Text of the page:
Intoxicating, hallucinogenic, life-threatening plants – yes, truly – datura (a.k.a. Angel’s trumpet, or brugmansia) have been prized as sacred in many cultures.
Originating from south America, this member of the nightshade family can be grown in greenhouses – and outside, during summer months, as ornamental, which range from white to pale purple via yellow and pink.
Angel’s trumpets bloom at night, pumping out a heady, sweet scent which nowadays is often recreated synthetically. Probably just as well: the datura flower has been linked to many deaths, and has many powerful and/or downright dangerous side-effects. Down the years, those have been harnessed in rituals to induce a hallucinogenic state which allowed mere mortals to connect with the Gods (so legend has it). In voodoo, datura is used to induce ‘Zombification’.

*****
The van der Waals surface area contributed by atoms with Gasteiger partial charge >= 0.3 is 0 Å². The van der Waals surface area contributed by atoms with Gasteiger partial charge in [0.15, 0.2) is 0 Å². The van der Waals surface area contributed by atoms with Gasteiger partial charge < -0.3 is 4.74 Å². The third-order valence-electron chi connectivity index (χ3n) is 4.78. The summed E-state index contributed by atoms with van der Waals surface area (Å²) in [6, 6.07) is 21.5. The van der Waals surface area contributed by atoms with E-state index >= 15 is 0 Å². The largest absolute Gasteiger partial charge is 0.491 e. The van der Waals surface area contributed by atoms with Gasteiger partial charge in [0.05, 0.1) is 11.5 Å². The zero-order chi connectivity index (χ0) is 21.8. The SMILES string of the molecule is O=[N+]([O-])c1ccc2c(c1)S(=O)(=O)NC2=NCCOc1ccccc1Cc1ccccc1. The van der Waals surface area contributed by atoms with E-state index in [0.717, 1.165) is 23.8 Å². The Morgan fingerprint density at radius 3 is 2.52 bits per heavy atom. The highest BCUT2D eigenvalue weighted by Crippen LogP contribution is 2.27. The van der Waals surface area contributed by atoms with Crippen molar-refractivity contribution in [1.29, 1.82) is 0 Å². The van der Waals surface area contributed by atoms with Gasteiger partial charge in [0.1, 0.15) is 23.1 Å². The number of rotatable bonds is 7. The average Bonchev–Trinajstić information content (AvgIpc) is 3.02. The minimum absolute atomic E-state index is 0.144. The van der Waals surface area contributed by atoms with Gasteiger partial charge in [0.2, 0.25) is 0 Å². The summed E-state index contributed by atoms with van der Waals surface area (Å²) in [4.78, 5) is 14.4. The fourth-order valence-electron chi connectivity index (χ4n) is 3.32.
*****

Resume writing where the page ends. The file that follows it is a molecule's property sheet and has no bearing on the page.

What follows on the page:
There are other heady, rich, sweet flowers that can be used to add magic to perfumery, though. So there’s some suggestion that datura, or angel’s trumpet, is used mostly for its mythical status rather than any unique aromatic qualities…
Smell datura in:
Serge Lutens Datura Noir